- In respect of the Additional Persons, the applicant has not done this.
- We turn then to a consideration of the review application in so far as the alleged associates described in clauses (a), (b) and (c) of paragraph 41 are concerned.
- Mount Gibson Iron Limited14 sets the Panel standard for a consideration of whether association has been established, as well as setting the standard for the hurdle.
- In particular we also note CMI Limited:
… we had in mind that, while we must be satisfied by logical and probative material, the potential seriousness of a finding of association suggests that "the circumstances appearing from the evidence [must be established to] give rise to a reasonable and definite inference and not merely to conflicting inferences of equal degrees of probability".15
- The initial Panel found that Messrs Glovac, Tassone and Thomas had a shared goal of achieving control of the board of Sovereign Gold, and an agreement, arrangement or understanding for the purpose of controlling or influencing the composition of Sovereign Gold's board and are associated under s12(2)(b); alternatively, they are acting in concert in relation to Sovereign Gold's affairs and are associated under s12(2)(c). It also found that Applabs was used to further the shared goal and was associated with them under s12(2)(b); alternatively, it was acting in concert with them under s12(2)(c).
- Like the initial Panel, we have drawn inferences based on our experience and skills and have kept in mind the potential seriousness of association findings.
- As noted above, a review Panel can decline to conduct proceedings thus allowing the initial Panel's decision to stand.16 We do so for the reasons that follow. For simplicity we have followed the structure of the initial Panel's consideration, namely we have looked at whether:
- Messrs Glovac, Tassone and Thomas are associated
- Applabs and Messrs Glovac, Tassone and Thomas are associated
- Mr Tassone is associated with his relatives and
- Messrs Glovac, Tassone and Thomas and Hudson group companies are associated.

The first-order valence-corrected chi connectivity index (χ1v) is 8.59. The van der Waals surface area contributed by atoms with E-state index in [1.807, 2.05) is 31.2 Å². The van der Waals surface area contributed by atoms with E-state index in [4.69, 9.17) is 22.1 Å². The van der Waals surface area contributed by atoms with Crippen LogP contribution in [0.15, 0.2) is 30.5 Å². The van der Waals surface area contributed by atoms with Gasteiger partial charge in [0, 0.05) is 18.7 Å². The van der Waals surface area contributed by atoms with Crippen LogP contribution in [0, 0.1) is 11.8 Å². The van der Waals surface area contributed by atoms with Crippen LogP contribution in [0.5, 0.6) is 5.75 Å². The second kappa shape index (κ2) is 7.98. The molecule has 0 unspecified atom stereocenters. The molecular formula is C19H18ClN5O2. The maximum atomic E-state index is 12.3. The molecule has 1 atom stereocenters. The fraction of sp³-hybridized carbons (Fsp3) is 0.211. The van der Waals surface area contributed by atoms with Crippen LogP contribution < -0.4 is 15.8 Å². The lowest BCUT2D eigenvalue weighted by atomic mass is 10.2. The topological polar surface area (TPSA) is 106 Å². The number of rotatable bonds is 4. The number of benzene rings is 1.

- We also agree with the initial Panel's conclusion not to conduct proceedings in relation to other alleged associates included in the initial application, each of whom we address below.
Messrs Glovac, Tassone and Thomas
- We agree with the initial Panel that Messrs Glovac, Tassone and Thomas are associated; and for the reason given by the initial Panel in its decision email and declaration of unacceptable circumstances, namely that they have a shared goal or purpose of controlling the Sovereign Gold board.
- We do not want to repeat the evidence set out in detail in the initial Panel's preliminary findings.17 We base our decision on the following factors.
- First, Messrs Glovac, Tassone and Thomas shared that goal or purpose. It was clearly open to the initial Panel to draw that inference, in our view, and we draw it as well. Once in control, as the new board of Sovereign Gold, they embarked on a strategic review. This is not uncommon for a new board, although it is less common to strike out in a wholly new direction (ie, in this case, lithium projects). We consider this as evidence of control which supports our inference that the directors of GTT had a shared goal or purpose.
- Second, they have a number of historical structural links, such as previous employment; and current links, such as through GTT and some directorships in other companies common to two or more of them. Clearly they work together closely. Common directorships do not, of course, necessarily make them associates but we find that there is more - they used GTT as the vehicle through which they achieved their shared goal or purpose.
- Third, they have collaborated in connection with the achievement of the shared goal or purpose in unusual ways that, in our view, go beyond merely being directors of GTT.
- GTT underwrote the 2015 Rights Issue requiring changes to the Sovereign Gold board, which ultimately led to all 3 of Messrs Glovac, Tassone and Thomas being the only directors of Sovereign Gold. Subsequently, GTT requested that Sovereign Gold reject shortfall applications, which got resolved by an additional placement of shares to GTT.
- Based on our experience, we consider the requirement for board seats is unusual for an underwriter unless that underwriter has a control or other objective. As the initial Panel noted in its preliminary findings regarding an early proposal to underwrite the rights issue and obtain one board seat, "If it was GTT's plan to disperse its underwriting commitment, it seems unusual that Glovac would be seeking board representation." We think that Messrs Glovac, Tassone and Thomas had a control objective.
- Similarly, GTT's requirement for an allotment of no less than a minimum number of shares from the 2015 Rights Issue is unusual behaviour for an underwriter. The initial Panel (in its preliminary findings) was prepared to infer that this "shows a desire to place more shares in friendly hands". We agree and we think this also supports the inference of a control objective. The 'friendly hands' in this case included Murdoch Capital Pty Ltd (a company controlled by Mr Glovac) and Applabs (a company of which Messrs Glovac, Tassone and Thomas were directors, discussed below). Murdoch Capital Pty Ltd received an allotment of 42.5 million shares (approximately 4.45%) and Applabs received an allotment of 40 million shares (approximately 4.20%). Neither had shares before then.18